Office spaces have changed from being places of work to places of freedom and creativity. They are now more focused on meeting worker needs. Technology also has a huge part to play in how offices are designed. Offices are making use of available space for maximum freedom of movement, as well as the creation of a multifunctional work environment that ensures employees are happy in their workspace. As more and more statistics come to the fore about the damage sitting at a desk does to one’s body, many offices are adopting things like standing work desks and ergonomic chairs.

Marc Gordon

As advances in technology and communications grow, workers are becoming more mobile, with many people now working from home and other remote locations. The popularity of open environments for meetings and benching systems have since been amended by a variety of work spaces that allow for privacy, collaboration and socializing.

Sean Moore

Over the past 10 years, technology has increased immensely. This means more access to better materials that will last longer and also allows for more customization of office spaces. Options are limitless at this point! It would just be a matter of finding a cabinetry company that can do that for you.

What should be kept in mind when designing a post-pandemic office?

Amy Collins

Organizations should embrace ‘we the people’ and allow teams to make their own playbook for using the workplace in ways that best support the way they work together. A people-first approach to office design — while going against old rules — truly allows workers to be creative. Employees are empowered to work in the most productive ways possible and all the spaces — the architecture, the building systems, the furniture and the technology — work in harmony to allow wide choice and flexibility in how and where work gets done. After months away from the office, employees will want a workplace that offers a community hub that can’t be replicated when working from home.

Robert Ewert

Besides the function of the office, there is the design and the experience we create. Even as people have become comfortable working at home, many acknowledge that home offices and traditional offices aren’t interchangeable.

The office of the future must allow for both technologically and socially connected environments — neither of which are optimal when working from home. What is optimal in this work-from-home era is the ability to move from one space to another based on where the day is taking you. We can replicate these diverse environments in the office by providing multiple options for private, communal and ‘in-between’ spaces to accommodate different styles of work.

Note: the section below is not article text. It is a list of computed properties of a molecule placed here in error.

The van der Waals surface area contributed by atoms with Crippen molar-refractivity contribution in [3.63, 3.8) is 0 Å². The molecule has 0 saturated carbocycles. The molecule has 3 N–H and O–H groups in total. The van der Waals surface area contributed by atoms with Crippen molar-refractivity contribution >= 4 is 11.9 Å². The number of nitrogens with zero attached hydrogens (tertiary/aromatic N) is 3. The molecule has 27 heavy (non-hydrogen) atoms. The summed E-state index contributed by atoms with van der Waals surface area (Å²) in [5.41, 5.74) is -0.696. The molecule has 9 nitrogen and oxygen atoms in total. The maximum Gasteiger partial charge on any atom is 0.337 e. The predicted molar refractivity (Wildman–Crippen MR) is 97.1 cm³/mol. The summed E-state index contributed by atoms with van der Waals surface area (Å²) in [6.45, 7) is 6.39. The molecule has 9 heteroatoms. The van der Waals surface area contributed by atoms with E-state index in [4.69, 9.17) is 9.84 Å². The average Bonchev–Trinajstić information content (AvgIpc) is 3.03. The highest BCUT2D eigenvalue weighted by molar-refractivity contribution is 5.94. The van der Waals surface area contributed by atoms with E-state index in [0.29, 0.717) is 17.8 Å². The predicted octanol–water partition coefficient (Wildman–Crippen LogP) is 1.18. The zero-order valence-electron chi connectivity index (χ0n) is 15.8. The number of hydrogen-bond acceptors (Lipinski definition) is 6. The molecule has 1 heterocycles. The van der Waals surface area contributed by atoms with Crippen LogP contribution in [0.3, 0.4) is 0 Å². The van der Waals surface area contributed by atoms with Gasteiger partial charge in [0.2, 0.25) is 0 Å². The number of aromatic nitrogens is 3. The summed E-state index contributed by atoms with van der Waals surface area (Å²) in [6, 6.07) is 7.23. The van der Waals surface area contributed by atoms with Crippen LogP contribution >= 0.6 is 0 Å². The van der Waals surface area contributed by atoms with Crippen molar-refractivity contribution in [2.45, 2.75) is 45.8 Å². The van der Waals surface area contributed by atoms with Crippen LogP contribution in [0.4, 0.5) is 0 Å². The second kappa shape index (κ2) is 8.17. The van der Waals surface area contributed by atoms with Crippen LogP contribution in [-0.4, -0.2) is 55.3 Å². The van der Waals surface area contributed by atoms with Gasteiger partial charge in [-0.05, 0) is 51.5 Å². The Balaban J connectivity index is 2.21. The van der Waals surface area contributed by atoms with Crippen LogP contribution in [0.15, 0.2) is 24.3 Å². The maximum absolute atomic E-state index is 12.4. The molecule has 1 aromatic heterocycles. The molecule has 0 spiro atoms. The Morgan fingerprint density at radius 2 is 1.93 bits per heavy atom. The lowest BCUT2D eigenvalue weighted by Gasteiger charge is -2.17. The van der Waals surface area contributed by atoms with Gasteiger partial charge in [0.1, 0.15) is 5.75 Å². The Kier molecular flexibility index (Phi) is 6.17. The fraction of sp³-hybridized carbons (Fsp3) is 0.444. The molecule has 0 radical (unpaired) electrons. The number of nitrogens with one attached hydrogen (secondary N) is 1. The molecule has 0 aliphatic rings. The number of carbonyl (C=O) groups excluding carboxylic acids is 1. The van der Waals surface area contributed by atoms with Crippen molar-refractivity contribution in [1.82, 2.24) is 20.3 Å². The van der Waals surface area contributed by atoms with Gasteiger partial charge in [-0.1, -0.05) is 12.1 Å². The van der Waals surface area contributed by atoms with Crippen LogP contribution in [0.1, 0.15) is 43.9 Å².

Safety is top of mind when considering the design of the post-pandemic office. Namely, creating an office environment that limits the spread of illness through materiality and effective space planning; integrating cleanliness measures that align with the culture and goals of our clients; and working with engineering experts to develop HVAC design strategies for cleaner air quality.

Diego Pastor Gomez

Since many people may have become familiar with working from home and CEOs have noticed the increased productivity that came with this change, offices may turn into hybrid spaces. They’ll cut back on unnecessary space since it may become optional to come into the office every day and far more efficient. However, quality office furniture is still important and the design still needs to encourage collaboration.

Marc Gordon

Flexibility is a must for today’s changing workplace to accommodate different styles of working. Informal communal spaces, focused work areas, and collaborative meeting areas give workers options for productivity, privacy and interactions. Considerations to sustainable design and wellness initiatives also are important.

Sib Mahapatra

Offices became much more casual in the past decade! This development was largely catalyzed by the preference of TAMI (tech, advertising, media and information) companies for open floor plans that created greater workplace density and left room for lounge areas and amenity spaces. Post-pandemic, we’re headed even further in this direction — the office of the near future will foreground collaborative and flexible spaces, while offering workstations with more privacy than the open floor plans of the last decade.

Sean Moore

This is similar to what I stated about the open floor plan and increased number of windows. The ability to be able to open your windows and get fresh, free-flowing air throughout the office has many benefits. Increasing the number of fresh plants will also help, too. Having lots of durable, solid surfaces that are easy to clean is now more important than ever. By having an open floor plan, this decreases the amount of solid surfaces that are needed that bacteria can cling to.

Richard Yeo

I think that one of the biggest considerations is that not everyone is going to be happy to be back in the office. Some people will still be worried about the potential dangers of interacting with colleagues in person or sharing the office with them. With that in mind, I think that it’s important to do what you can to design with this in mind — whether that means that you should distance desks from one another [or] incorporate a one-way route through the office for everyone to use.

I also think that flexibility and agile working is going to be something that more and more businesses try to adapt as time goes on and should be focusing on now. The pandemic and having to work from home meant that a number of the largest companies in the world had been exposed for not having the infrastructure to pivot into a new way of working and become a flexible workplace. With that in mind, I think that many of these larger companies have designed their offices and infrastructure to become a much more flexible space that can stay agile during the hardest of times. In doing this, a split working model is likely to be the way forward to ensure that they’re not wasting money on a huge office. Instead, they’ll be looking for something smaller that can hold the right number of employees so that only those who need to be in the office will be.